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House in Multiple Occupation - new legal requirements 2018

Following the introduction of the Housing and Planning Act and proposals for changing the scope of mandatory HMO Licensing, we are expecting a lot of changes in 2018.

Below are the changes that are widely anticipated from Government and we will update this page as and when we learn more.

Proposed changes

Expected new requirements

Financial penalties

Financial penalties for housing offences of up to £30,000 as an alternative to prosecution. Offences to include: HMO licensing, breaching licence conditions or management regulations, failing to comply with legal notices. Introduced April 2017.

Rent Repayment Orders (RRO)

Tenants and Local Authorities will be able to apply to reclaim rent where there is an offence under the Housing Act 2004, breach of a banning order or unlawful eviction. There will no longer need to be a conviction for an RRO to be applied for. Introduced April 2017.

Tenancy deposit schemes (TDS) - information sharing

Local Authorities can now request information about private rented properties in their area from TDS. Councils can request rented property addresses, landlords and agents addresses and the number of deposits recorded at each address. Guidance. Introduced April 2017.

Mandatory licensing

The Government will extend the scope of mandatory HMO licensing. It will apply where certain HMOs are occupied by five persons or more in two or more households, regardless of the number of storeys. This includes any HMO which is a building or a converted flat where such householders lack or share basic amenities such as a toilet, personal washing facilities or cooking facilities. It also applies to purpose built flats where there are up to two flats in the block and one or both are occupied as an HMO. More information. Introduced April 2018.

Bedroom minimum sizes in licensable HMOs

Minimum sizes: Single occupancy bedroom 6.51sq.m; double occupancy 10.22sq.m. No discretion and any bedrooms below these sizes will be disregarded. More information. Introduced April 2018.

Rogue Landlords database

A national database of rogue landlords. May include people/businesses convicted of offences or having received more than one financial penalty. Minimum of two years on the database. Helps Local Authorities track poor landlords who cross boundaries. More information here.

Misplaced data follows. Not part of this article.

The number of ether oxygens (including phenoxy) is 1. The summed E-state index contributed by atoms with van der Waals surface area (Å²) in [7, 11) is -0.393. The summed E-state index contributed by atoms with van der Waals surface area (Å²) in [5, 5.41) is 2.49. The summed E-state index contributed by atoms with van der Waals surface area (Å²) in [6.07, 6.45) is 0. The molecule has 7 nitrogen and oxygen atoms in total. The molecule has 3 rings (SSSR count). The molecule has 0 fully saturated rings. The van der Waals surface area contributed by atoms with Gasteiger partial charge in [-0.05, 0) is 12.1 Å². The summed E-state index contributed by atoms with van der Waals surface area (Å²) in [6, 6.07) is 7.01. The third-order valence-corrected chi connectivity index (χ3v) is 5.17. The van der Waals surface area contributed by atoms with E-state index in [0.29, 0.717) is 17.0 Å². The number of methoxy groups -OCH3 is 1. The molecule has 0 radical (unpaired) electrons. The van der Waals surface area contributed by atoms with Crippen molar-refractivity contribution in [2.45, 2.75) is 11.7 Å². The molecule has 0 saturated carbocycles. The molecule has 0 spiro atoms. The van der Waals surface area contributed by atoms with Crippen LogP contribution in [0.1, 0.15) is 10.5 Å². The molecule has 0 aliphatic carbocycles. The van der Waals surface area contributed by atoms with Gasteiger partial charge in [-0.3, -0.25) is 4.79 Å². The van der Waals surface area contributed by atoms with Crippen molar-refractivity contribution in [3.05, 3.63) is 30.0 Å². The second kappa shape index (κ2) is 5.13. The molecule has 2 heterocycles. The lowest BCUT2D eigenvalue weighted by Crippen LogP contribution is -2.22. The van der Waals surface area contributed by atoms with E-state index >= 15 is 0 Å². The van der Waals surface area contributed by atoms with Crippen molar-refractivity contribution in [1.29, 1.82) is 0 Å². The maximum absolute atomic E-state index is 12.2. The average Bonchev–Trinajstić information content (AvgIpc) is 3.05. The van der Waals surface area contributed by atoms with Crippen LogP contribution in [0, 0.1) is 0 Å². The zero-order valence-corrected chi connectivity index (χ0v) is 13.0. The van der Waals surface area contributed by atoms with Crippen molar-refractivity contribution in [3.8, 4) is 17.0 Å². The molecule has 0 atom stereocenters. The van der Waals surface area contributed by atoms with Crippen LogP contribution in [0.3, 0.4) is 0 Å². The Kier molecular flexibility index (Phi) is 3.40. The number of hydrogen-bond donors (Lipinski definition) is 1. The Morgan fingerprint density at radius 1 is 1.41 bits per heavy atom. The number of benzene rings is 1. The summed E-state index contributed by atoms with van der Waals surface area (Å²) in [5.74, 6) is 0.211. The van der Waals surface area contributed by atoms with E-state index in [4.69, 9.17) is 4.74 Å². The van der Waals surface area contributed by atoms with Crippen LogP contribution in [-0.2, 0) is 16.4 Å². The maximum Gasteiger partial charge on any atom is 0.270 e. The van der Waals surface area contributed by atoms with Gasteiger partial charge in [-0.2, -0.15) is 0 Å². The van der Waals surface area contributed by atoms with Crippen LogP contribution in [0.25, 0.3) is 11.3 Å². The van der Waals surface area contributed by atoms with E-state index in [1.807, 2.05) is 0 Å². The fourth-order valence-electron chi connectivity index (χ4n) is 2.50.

Banning Orders

Following prosecution, Local Authorities will be able to apply to the First Tier Tribunal for a landlord to be banned from acting as a landlord or agent. Banning order will last for a minimum of 12 months and breaching a banning order could result in a custodial sentence or unlimited fine. More information.

Electrical safety standards

The Government may choose to introduce electrical safety standards in all rented properties. The Government have set up a technical working group to consider this and new regulations will be needed before anything can be implemented. Announcement expected 2018. Awaiting Government update.

Abandonment

The Act includes measures for landlords to recover possession of abandoned properties let under ASTs where the rent is over two months’ in arrears, without a court order. Guidance for landlords and agents is expected in 2017.

Fit and proper person status

Enhanced checks may include DBS or Discloser Scotland checks for a Licence Holders. Further checks around bankruptcy and immigration status of landlords and Right to rent checks for tenants. Will require regulations. Recent government update has decided not to implement these additional checks at this current time. More information.

Client money protection (CMP)

A Working group review in March 2017 recommended that CMP is made mandatory for lettings and managing agents. Secretary of State to decide if and when to introduce.

Last updated 10 January 2018

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